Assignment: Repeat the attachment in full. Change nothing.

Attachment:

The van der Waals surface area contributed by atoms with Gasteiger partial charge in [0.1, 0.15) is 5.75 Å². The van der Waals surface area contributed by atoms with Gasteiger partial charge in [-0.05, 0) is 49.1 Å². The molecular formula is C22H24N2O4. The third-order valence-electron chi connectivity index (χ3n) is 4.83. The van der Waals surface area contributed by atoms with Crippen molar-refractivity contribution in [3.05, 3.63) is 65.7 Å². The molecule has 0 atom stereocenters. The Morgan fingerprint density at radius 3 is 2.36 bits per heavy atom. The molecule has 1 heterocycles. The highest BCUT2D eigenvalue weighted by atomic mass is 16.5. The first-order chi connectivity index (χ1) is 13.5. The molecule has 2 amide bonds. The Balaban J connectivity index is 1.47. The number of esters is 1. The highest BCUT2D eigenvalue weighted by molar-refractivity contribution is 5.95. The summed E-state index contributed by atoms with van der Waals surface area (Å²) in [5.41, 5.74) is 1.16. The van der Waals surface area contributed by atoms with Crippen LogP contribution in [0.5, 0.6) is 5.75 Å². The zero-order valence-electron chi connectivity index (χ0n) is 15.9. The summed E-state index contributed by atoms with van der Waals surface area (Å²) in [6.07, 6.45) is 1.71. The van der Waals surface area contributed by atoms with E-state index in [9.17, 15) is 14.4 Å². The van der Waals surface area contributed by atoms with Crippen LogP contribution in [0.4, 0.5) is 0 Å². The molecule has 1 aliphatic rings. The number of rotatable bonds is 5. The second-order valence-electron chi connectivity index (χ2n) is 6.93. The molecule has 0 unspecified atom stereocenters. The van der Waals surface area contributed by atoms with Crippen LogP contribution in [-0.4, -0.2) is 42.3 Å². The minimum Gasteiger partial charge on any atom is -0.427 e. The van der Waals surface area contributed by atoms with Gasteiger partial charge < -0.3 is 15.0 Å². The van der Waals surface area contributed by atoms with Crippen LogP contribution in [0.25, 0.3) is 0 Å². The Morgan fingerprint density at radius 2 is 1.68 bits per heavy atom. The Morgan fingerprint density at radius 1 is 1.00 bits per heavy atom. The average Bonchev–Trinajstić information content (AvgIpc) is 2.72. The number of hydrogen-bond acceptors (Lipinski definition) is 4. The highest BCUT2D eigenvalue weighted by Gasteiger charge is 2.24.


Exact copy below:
The van der Waals surface area contributed by atoms with Gasteiger partial charge in [0.1, 0.15) is 5.75 Å². The van der Waals surface area contributed by atoms with Gasteiger partial charge in [-0.05, 0) is 49.1 Å². The molecular formula is C22H24N2O4. The third-order valence-electron chi connectivity index (χ3n) is 4.83. The van der Waals surface area contributed by atoms with Crippen molar-refractivity contribution in [3.05, 3.63) is 65.7 Å². The molecule has 0 atom stereocenters. The Morgan fingerprint density at radius 3 is 2.36 bits per heavy atom. The molecule has 1 heterocycles. The highest BCUT2D eigenvalue weighted by atomic mass is 16.5. The first-order chi connectivity index (χ1) is 13.5. The molecule has 2 amide bonds. The Balaban J connectivity index is 1.47. The number of esters is 1. The highest BCUT2D eigenvalue weighted by molar-refractivity contribution is 5.95. The summed E-state index contributed by atoms with van der Waals surface area (Å²) in [5.41, 5.74) is 1.16. The van der Waals surface area contributed by atoms with Crippen LogP contribution in [0.5, 0.6) is 5.75 Å². The zero-order valence-electron chi connectivity index (χ0n) is 15.9. The summed E-state index contributed by atoms with van der Waals surface area (Å²) in [6.07, 6.45) is 1.71. The van der Waals surface area contributed by atoms with E-state index in [9.17, 15) is 14.4 Å². The van der Waals surface area contributed by atoms with Crippen LogP contribution in [0.4, 0.5) is 0 Å². The molecule has 1 aliphatic rings. The number of rotatable bonds is 5. The second-order valence-electron chi connectivity index (χ2n) is 6.93. The molecule has 0 unspecified atom stereocenters. The van der Waals surface area contributed by atoms with Crippen LogP contribution in [-0.4, -0.2) is 42.3 Å². The minimum Gasteiger partial charge on any atom is -0.427 e. The van der Waals surface area contributed by atoms with Gasteiger partial charge < -0.3 is 15.0 Å². The van der Waals surface area contributed by atoms with Crippen LogP contribution in [0.25, 0.3) is 0 Å². The Morgan fingerprint density at radius 2 is 1.68 bits per heavy atom. The Morgan fingerprint density at radius 1 is 1.00 bits per heavy atom. The average Bonchev–Trinajstić information content (AvgIpc) is 2.72. The number of hydrogen-bond acceptors (Lipinski definition) is 4. The highest BCUT2D eigenvalue weighted by Gasteiger charge is 2.24.